“The Visual Studio Android emulator has been pretty important to improving our productivity,” Synergex’s Greene said. “The Google emulators are incredibly slow. The Microsoft Android emulator is a night and day difference. Everything seems to run at full native speed of the host processor. And it dramatically reduces the amount of time it takes for us to run our test suites. It used to take a day on the Google emulator and now takes one or two hours.”
Synergex got on board with Visual Studio 2015 early on with the preview builds. And as Microsoft began releasing more of its cross-platform tools, Synergex had to make changes to its back-end development processes because Microsoft suddenly gave them the ability to start building all of their native components for their native run time on one build server instead of on a series of different servers as they had in the past, Lewis said.
Synergex’s Synergy/DE is a suite of software development tools for building cross-platform, enterprise applications. Synergy/DE is built around Synergy DBL, the company’s object-oriented programming language designed for business that runs in multiple environments including .NET.
Greene said Synergex’s tools also run on Xamarin-supported platforms, so the Synergy/DE language also runs on Android and iOS. Part of the language running anywhere is that Synergy has to have the language’s run time as a supplement to the .NET Framework. The language features some native components such that Synergy has to build those for all of the different platforms the company supports. So the cross-platform C++ technology Microsoft includes in Visual studio 2015 makes that task easier.
“We have native components for Linux and Android and we’re working on iOS,” Lewis said. “It’s a world of difference from where we were at just before the release of these tools, where we had to go to all of these individual systems, make sure all the sources were in sync, do all these separate build processes and then bring them all together. Now we can do it all in one place thanks to Microsoft’s tools.”
Asked if Visual Studio 2015 is truly a cross-platform development tool, Somasegar said, “I would say a resounding yes. You can use Visual Studio 2015 to target any platform of your choice. It is absolutely a cross-platform development tool. At the same time, Windows is still our flagship platform and we have a great tool set in Visual Studio 2015 for Windows app development, including tools for Windows 10 to let you take advantage of the Universal Windows application platform and target the current ecosystem of Windows devices.”
Microsoft Ships Visual Studio 2015, .NET 4.6
“Yes, it really is a cross-platform tool,” Lewis said. “It does a great job of letting us build some native components for our cross-platform stuff, and since we layer on top of Xamarin, we’re able to deploy our .NET stuff to Android and iOS as well. And we do that all from within Visual Studio.”
Along with .NET 4.6, Microsoft also is making available ASP.NET 4.6, the newest version of its Web development framework. ASP.NET 4.6 adds support for HTTP/2 as well as support for the newest C# features and the new Entity Framework 6.1.3. In addition, Microsoft is providing developers with a preview of ASP.NET 5 in Visual Studio 2015.
Visual Studio 2015 also includes the latest Azure SDK 2.6, providing one-click provisioning and deployment to Azure for websites and cloud services, along with easy management of all or your cloud resources, Somasegar said. “Whether your application is using IaaS or PaaS in Azure, built with .NET or Python or Node.js, or deploying to Windows or Linux or Docker containers, the cloud tools in Visual Studio 2015 let you easily integrate with Azure, Somasegar said in his blog post.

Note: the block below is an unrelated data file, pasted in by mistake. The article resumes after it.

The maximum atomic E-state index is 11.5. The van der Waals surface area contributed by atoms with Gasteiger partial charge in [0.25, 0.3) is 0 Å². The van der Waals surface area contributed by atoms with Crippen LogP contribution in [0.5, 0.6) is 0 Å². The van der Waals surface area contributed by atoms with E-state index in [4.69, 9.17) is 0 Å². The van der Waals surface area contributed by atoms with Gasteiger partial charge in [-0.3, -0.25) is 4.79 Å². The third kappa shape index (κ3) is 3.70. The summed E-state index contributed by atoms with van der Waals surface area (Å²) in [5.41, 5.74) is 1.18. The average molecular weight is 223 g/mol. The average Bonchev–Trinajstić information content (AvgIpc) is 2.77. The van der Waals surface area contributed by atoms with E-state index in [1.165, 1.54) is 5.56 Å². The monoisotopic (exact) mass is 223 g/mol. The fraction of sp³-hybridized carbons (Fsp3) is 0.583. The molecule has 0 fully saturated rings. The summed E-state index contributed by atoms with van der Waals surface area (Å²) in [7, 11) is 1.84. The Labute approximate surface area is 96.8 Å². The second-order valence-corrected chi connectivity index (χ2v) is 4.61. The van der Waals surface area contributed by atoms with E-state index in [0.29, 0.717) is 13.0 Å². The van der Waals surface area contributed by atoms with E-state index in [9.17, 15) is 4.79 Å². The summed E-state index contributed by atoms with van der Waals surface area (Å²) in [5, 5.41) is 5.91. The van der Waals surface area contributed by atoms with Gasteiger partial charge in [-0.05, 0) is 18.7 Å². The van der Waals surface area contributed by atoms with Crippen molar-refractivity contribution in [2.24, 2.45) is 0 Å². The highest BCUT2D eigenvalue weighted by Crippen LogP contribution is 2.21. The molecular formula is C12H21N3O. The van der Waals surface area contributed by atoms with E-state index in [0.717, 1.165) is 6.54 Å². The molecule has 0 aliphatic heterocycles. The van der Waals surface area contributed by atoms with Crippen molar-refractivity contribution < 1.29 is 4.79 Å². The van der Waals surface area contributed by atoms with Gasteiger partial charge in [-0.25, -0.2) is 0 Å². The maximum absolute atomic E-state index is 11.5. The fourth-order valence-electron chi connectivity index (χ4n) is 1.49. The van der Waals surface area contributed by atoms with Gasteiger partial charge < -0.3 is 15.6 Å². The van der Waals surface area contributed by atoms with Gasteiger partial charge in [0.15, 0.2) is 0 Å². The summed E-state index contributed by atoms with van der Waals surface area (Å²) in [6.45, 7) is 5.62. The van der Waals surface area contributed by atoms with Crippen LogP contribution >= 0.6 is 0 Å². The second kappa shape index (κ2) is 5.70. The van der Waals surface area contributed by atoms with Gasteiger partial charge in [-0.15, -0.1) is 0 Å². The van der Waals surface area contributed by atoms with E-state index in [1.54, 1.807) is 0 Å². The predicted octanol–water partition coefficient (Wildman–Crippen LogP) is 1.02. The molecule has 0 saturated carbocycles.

Under the DevOps theme, Visual Studio 2015, Team Foundation Server 2015 and Visual Studio Online provide integrated DevOps services that enable teams to continuously deliver, continuously monitor and continuously learn so they can optimize their agility, Somasegar said.
The agile boards in Team Foundation Server and Visual Studio Online are useful for teams to track their work and progress on a day-to-day basis. Team Foundation Server 2015 and Visual Studio Online have introduced a new Pull Requests code review experience for Git projects, enabling faster developer collaboration earlier in the development process. Team Foundation Server 2015 and Visual Studio Online include a new build system that provides a simple Web-based interface for configuring pluggable, cross platform build workflows for the continuous integration pipeline.
The Visual Studio family includes Visual Studio Community, Visual Studio Online and Visual Studio Code, among other offerings. Visual Studio Community is a free, fully-featured Visual Studio IDE for non-enterprise development. Since November, there have been more than five million downloads of Visual Studio Community. Visual Studio Online offers a collection of cloud-hosted developer services — including source control, agile backlog management, hosted build and Application Insights – to developers. There are more than 3.2 million developers registered for Visual Studio Online. Visual Studio Code, now in preview, is a code editor for Mac, Linux and Windows supporting cross-platform Web and cloud development. In the last three months, there have been more than 500,000 downloads of Visual Studio Code. Nearly half of those downloads are from Mac and Linux users, Somasegar said.
“Microsoft has established .NET as a relevant and growing ecosystem to the population of developers that has skilled up on it over the years,” said Al Hilwa, an analyst at IDC.
Over the last year, Microsoft has seen more than 13 million downloads of extensions from the Visual Studio gallery. And today, 84 of Microsoft’s Visual Studio partners are simultaneously shipping extensions supporting Visual Studio 2015.
“We have one of the largest and most vibrant ecosystems around today,” Somasegar said.